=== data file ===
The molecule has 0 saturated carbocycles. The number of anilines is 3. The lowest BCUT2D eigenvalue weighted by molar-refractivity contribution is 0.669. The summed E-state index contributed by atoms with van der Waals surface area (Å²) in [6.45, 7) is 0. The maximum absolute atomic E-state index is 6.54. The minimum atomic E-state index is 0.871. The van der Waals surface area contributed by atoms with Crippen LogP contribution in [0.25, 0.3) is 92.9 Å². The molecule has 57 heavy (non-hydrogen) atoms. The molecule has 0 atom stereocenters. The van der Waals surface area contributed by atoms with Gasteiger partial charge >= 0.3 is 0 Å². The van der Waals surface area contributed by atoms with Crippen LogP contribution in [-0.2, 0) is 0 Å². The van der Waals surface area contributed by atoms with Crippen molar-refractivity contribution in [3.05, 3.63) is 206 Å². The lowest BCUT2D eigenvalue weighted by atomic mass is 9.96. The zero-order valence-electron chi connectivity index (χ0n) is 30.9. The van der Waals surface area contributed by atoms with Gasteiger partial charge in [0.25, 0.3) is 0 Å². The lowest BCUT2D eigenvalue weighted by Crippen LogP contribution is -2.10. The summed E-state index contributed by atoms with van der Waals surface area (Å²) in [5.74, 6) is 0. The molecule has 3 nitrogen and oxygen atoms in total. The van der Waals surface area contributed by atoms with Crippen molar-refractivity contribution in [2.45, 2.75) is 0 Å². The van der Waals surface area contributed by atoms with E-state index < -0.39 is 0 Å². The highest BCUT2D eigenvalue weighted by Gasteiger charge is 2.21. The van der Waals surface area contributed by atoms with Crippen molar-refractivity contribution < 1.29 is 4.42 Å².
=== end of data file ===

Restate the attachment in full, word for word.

The molecule has 0 saturated carbocycles. The number of anilines is 3. The lowest BCUT2D eigenvalue weighted by molar-refractivity contribution is 0.669. The summed E-state index contributed by atoms with van der Waals surface area (Å²) in [6.45, 7) is 0. The maximum absolute atomic E-state index is 6.54. The minimum atomic E-state index is 0.871. The van der Waals surface area contributed by atoms with Crippen LogP contribution in [0.25, 0.3) is 92.9 Å². The molecule has 57 heavy (non-hydrogen) atoms. The molecule has 0 atom stereocenters. The van der Waals surface area contributed by atoms with Gasteiger partial charge >= 0.3 is 0 Å². The van der Waals surface area contributed by atoms with Crippen LogP contribution in [-0.2, 0) is 0 Å². The van der Waals surface area contributed by atoms with Crippen molar-refractivity contribution in [3.05, 3.63) is 206 Å². The lowest BCUT2D eigenvalue weighted by atomic mass is 9.96. The zero-order valence-electron chi connectivity index (χ0n) is 30.9. The van der Waals surface area contributed by atoms with Gasteiger partial charge in [0.25, 0.3) is 0 Å². The lowest BCUT2D eigenvalue weighted by Crippen LogP contribution is -2.10. The summed E-state index contributed by atoms with van der Waals surface area (Å²) in [5.74, 6) is 0. The molecule has 3 nitrogen and oxygen atoms in total. The van der Waals surface area contributed by atoms with Crippen molar-refractivity contribution in [2.45, 2.75) is 0 Å². The van der Waals surface area contributed by atoms with E-state index < -0.39 is 0 Å². The highest BCUT2D eigenvalue weighted by Gasteiger charge is 2.21. The van der Waals surface area contributed by atoms with Crippen molar-refractivity contribution < 1.29 is 4.42 Å².